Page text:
Finally! I get to share with you (the Internet) my thoughts about Peter Capaldi’s first episode as the twelfth Doctor. What a man. That accent. That sass. Those eyebrows.
Similarly to David Tennant’s first appearance in The Christmas Invasion in 2005, his companion doesn’t know just quite how to react to the Doctor’s regeneration. Aging about two decades, Capaldi, 56, is a refreshing contrast to the former Time Lord Matt Smith, 31, who at the time of his casting was the youngest Doctor ever at 26.
Goodbye geek chic and hello attack eyebrows.
But back to the comparison. Yes. There’s that vulnerability and that confusion – how do you react when the man you’ve been travelling with and relying on suddenly changes faces?
There’s less hand holding (“I’m not your boyfriend”), less hugging (“I’m not a huggy person”) and less giggling (“I’m not your boyfriend”). Now, finally, we get to hop on board a new kind of dynamic: it’s more thoughtful, challenging and intense.
He’s not afraid of telling her that she’s narcissistic nor explain the reasons behind his mood swings. He also doesn’t have to do a whole lot either to evoke gravitas. The scene at the restaurant where he’s explaining to Clara what’s happening and when he’s negotiating with the robots – just goosebumps. He’s serious without having to be overwhelmingly so.
The scenes don’t jump back and fro like they used to and more time is spent developing what exactly is happening and how the characters are reacting. At the press screening with Peter Capaldi and Jenna Coleman a few weeks ago, Capaldi did say that he rather not know what’s going to happen further down the track because he wants to be in the moment and react like the Doctor would, rather than act out a forced reaction.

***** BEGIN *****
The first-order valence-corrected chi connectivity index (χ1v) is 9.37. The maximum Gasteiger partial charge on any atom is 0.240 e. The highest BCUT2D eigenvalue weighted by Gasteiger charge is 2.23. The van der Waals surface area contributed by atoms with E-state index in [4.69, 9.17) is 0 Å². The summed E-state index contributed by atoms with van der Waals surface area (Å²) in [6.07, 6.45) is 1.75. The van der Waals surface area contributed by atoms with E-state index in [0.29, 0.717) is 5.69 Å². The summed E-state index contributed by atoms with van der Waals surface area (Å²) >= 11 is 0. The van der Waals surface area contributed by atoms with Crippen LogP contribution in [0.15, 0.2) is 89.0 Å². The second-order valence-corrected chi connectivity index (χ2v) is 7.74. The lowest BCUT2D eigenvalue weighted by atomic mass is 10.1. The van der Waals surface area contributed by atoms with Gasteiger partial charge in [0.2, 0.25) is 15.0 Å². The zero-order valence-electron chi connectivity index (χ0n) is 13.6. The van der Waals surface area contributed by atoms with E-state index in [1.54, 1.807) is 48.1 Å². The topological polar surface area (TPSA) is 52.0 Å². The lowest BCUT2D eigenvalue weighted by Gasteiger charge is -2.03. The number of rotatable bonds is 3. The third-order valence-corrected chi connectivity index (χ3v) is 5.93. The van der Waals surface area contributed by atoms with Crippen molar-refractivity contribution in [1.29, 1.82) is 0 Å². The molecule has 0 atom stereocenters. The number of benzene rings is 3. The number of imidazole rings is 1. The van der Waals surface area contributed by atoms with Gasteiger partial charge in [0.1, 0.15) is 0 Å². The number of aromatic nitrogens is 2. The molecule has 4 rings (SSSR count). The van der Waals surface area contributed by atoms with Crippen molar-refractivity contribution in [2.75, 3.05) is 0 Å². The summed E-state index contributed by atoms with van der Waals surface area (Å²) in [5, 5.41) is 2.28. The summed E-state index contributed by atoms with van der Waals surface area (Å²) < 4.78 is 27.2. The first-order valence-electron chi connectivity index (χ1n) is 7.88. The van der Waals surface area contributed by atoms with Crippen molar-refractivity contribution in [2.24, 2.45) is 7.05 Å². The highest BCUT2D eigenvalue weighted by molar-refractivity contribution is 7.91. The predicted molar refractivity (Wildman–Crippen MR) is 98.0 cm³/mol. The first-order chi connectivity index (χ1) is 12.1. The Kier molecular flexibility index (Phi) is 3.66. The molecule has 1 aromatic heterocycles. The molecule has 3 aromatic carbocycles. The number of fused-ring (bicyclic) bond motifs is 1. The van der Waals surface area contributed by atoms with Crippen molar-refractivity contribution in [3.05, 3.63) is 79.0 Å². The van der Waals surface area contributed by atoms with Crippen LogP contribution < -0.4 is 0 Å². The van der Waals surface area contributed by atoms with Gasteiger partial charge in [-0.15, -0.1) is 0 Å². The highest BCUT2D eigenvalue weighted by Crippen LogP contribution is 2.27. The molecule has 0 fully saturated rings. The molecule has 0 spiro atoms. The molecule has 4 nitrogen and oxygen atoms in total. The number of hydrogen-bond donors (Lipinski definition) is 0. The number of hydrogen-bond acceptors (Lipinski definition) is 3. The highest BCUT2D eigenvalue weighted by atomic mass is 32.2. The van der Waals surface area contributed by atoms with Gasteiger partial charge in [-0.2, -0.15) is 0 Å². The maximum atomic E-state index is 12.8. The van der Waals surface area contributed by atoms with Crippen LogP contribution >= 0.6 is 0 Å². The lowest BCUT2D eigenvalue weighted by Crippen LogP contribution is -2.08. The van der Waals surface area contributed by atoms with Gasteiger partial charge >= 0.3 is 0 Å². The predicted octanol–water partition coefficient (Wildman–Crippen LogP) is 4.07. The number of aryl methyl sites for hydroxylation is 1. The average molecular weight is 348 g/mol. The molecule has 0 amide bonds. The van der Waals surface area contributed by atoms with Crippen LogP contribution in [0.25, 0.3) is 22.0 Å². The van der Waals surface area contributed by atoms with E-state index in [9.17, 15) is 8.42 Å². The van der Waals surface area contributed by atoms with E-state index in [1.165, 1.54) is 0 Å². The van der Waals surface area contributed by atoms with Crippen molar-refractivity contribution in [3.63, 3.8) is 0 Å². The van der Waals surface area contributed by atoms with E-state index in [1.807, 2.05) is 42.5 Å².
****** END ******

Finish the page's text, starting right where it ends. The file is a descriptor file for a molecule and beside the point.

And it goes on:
Another thing I enjoyed about the episode were the early parallels drawn between this episode and previously Moffat-penned ones.
We all know that Capaldi has appeared in the Whoniverse before. Before he was the Doctor, he was Lucius Caecilius Iucundus in The Fires of Pompeii and as John Frobisher in Children of Earth. Obviously there’s a story arc here and a reason why Twelve has chosen the face he has. It’s hinted that it’s a way of him telling himself something important without actually saying it. Confusing.
Then there’s the reference to The Girl in the Fireplace, potentially my favourite episode of Doctor Who. The villains in this week’s episode piloted the spaceship SS Marie Antoinette, sister ship to the SS Madame de Pompadour. The confrontation at the end of the episode gives us a look at a slightly darker Doctor, reminiscent of Eccleston’s.
What put the cherry on top though was Matt Smith’s cameo at the end of the episode – completely unexpected. “He’s scared. He needs you. Look after him,” he begs Clara as Twelve looks on.
It’s going to be interesting to see how this relationship develops from the flirtatious one shared between Clara and Eleven.
There’s not much I didn’t like about Deep Breath. The only thing I hated was the new opening sequence. Hated it.